I only have vague recollections of our Sunday late-night dinner at La Dolce Vita in La Jolla due to afternoon alcohol consumption. [i had "celebrated" Labor Day to the fullest extent, surrounded by women in super-large Mary Kate Olsen sunglasses. Mine made me look like John Lennon by comparison.] I recall cheap white wine, something covered in alfredo sauce and a bitter-tasting tiramisu. Maybe you shouldn't go to La Dolce Vita. Unless "Forever Fondue" (yes, seriously) is booked.

Link to comment
Share on other sites

My wife and I were in San Diego about 4 weeks ago and hit a few restaurants. One of the common themes that I noticed at every restaurant was the genuinely friendly and helpful service that we got, whether we were at a local bagel shop or a fancy restaurant.

Our first night we went to Star of the Sea. I had heard that it was one of the best restaurants in San Diego, and we were hoping to find a great seafood restaurant while on vacation. The good: service was fantastic from start to finish. The bartender was very friendly and guided us about what tourist traps were good and which ones to avoid. Our waiter recommended some very nice wines and was knowledgeable about the menu. The room was beautiful, and every table has a view that overlooks the water. The bad: nothing was bad, but for many dishes we found that the sum of the parts does not equal the whole. For an appetizer, I had the white pepper shrimp. My memory fails me right now, but the shrimp came with a sweet sauce to balance out the spiciness from the pepper. The combination was very good, and I enjoyed it. Clearly, they were going for the spicy-sweet balance, but was it necessary to serve this dish with an apricot fritter? The apricot fritter was tasty on its own, and would have made a great dessert, but it was way too sweet and was totally out of place being served with the shrimp. My wife's swordfish came with Langoustines, Squid Ink Tagliatelle, Baby Fennel, AND Lobster Bolognese. All of the components were fine on their own, but together they overwhelmed the swordfish. My Ahi Tuna Gremolada was a surprising large portion, however, the tuna was very thin. As a result, it was cooked closer to medium than medium-rare. Overall, the meal was ok. At a lower price point, it would have been excellent. Most seafood restaurants that I have been to use simple preparations show off the freshness of the fish. I am not opposed to variety, but for a place that prides itself on fresh seafood, the "star of the sea" seems to play second fiddle to the creativity and whimsy of the chef's preparations.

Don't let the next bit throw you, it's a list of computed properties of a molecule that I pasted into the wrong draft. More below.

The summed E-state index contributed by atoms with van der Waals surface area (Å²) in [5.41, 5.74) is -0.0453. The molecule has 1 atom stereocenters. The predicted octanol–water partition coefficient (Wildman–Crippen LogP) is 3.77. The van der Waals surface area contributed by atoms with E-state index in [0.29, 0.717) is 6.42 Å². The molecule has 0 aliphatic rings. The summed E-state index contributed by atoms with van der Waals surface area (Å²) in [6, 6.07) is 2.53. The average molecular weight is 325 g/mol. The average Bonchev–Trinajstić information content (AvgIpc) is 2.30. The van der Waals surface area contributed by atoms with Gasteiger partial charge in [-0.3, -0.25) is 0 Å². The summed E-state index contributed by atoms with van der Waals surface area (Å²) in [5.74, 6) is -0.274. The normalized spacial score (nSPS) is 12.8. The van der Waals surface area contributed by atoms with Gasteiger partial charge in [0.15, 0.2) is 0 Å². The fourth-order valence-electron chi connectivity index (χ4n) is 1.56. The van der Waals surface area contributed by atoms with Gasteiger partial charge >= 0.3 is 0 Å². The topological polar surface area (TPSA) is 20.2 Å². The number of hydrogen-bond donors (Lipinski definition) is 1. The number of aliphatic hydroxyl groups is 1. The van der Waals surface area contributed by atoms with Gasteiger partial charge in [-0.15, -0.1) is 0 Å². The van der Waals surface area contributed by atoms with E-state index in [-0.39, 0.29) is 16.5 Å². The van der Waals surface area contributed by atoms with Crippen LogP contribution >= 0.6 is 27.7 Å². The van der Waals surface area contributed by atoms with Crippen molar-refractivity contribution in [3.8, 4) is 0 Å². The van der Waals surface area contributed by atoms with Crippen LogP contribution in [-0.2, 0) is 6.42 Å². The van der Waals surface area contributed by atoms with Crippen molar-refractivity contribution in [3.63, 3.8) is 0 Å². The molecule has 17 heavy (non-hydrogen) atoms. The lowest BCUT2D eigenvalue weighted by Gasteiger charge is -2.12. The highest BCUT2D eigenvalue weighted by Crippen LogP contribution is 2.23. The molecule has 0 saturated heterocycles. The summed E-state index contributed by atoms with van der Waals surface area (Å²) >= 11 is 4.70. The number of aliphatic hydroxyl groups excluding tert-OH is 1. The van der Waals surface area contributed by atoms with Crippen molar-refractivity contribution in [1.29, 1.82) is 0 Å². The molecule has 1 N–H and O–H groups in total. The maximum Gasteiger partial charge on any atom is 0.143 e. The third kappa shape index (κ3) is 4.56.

For our last night in San Diego we went to Indigo Grill. While located in Little Italy, the menu reflects a nod to Mexico and the southwest US. If I lived in the neighborhood, I could definitely see making a habit of sitting at the bar and ordering an appetizer and a glass of wine from their fairly extensive wine list. Even though we were the last dinner seating of the night, service was friendly and we were not rushed. The portions are Flintstones big – think Cheesecake Factory on steroids. Fortunately, our waiter told us this ahead of time. We started with an arugula, frisee, and radicchio salad that contained dates wrapped in pancetta, cojita cheese, and flatbread tossed with a vinaigrette dressing. My wife's entrée of a blueberry glazed rack of lamb was very good and included an outrageously good fennel and potato casserole as well as mixed greens, a corn tamale, flatbread, and a red onion-caraway marmalade. My flat iron steak special was pretty good (no Ray's) and also included mixed greens, corn tamale, flatbread, Pico de gallo, and probably 3 or 4 other sides. There was huge variety (almost too much) each plate. We really didn't have room for dessert, but I was craving sweets. We ordered what was essentially a Baked Alaska served with a mint chocolate chip ice cream. What they brought out was the size of a football helmet. It was very good, however, the mint ice cream was overwhelming. A basic vanilla would have been perfect.